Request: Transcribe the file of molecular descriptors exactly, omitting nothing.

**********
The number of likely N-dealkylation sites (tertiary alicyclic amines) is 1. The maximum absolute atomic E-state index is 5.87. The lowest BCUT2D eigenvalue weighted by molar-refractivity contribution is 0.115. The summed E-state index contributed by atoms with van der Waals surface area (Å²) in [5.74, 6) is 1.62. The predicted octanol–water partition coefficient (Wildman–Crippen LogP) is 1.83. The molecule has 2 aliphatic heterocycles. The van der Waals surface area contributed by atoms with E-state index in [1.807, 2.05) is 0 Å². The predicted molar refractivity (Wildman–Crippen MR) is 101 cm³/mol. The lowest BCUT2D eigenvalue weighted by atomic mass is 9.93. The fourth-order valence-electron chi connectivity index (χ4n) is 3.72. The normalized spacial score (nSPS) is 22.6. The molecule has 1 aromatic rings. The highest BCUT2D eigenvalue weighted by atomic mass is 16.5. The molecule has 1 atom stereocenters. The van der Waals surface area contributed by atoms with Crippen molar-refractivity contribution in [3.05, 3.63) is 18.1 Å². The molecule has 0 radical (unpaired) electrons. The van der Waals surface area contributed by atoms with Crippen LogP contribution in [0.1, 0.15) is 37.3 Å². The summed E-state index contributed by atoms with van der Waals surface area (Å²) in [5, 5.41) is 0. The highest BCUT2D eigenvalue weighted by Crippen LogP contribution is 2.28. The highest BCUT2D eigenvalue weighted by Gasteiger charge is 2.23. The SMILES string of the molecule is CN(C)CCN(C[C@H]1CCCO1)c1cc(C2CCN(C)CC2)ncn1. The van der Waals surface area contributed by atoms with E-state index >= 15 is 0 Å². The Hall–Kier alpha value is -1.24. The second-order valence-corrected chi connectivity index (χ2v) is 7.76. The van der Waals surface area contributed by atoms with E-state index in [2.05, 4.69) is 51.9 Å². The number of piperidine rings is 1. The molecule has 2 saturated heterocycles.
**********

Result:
The number of likely N-dealkylation sites (tertiary alicyclic amines) is 1. The maximum absolute atomic E-state index is 5.87. The lowest BCUT2D eigenvalue weighted by molar-refractivity contribution is 0.115. The summed E-state index contributed by atoms with van der Waals surface area (Å²) in [5.74, 6) is 1.62. The predicted octanol–water partition coefficient (Wildman–Crippen LogP) is 1.83. The molecule has 2 aliphatic heterocycles. The van der Waals surface area contributed by atoms with E-state index in [1.807, 2.05) is 0 Å². The predicted molar refractivity (Wildman–Crippen MR) is 101 cm³/mol. The lowest BCUT2D eigenvalue weighted by atomic mass is 9.93. The fourth-order valence-electron chi connectivity index (χ4n) is 3.72. The normalized spacial score (nSPS) is 22.6. The molecule has 1 aromatic rings. The highest BCUT2D eigenvalue weighted by atomic mass is 16.5. The molecule has 1 atom stereocenters. The van der Waals surface area contributed by atoms with Crippen molar-refractivity contribution in [3.05, 3.63) is 18.1 Å². The molecule has 0 radical (unpaired) electrons. The van der Waals surface area contributed by atoms with Crippen LogP contribution in [0.1, 0.15) is 37.3 Å². The summed E-state index contributed by atoms with van der Waals surface area (Å²) in [5, 5.41) is 0. The highest BCUT2D eigenvalue weighted by Crippen LogP contribution is 2.28. The highest BCUT2D eigenvalue weighted by Gasteiger charge is 2.23. The SMILES string of the molecule is CN(C)CCN(C[C@H]1CCCO1)c1cc(C2CCN(C)CC2)ncn1. The van der Waals surface area contributed by atoms with E-state index >= 15 is 0 Å². The Hall–Kier alpha value is -1.24. The second-order valence-corrected chi connectivity index (χ2v) is 7.76. The van der Waals surface area contributed by atoms with E-state index in [2.05, 4.69) is 51.9 Å². The number of piperidine rings is 1. The molecule has 2 saturated heterocycles.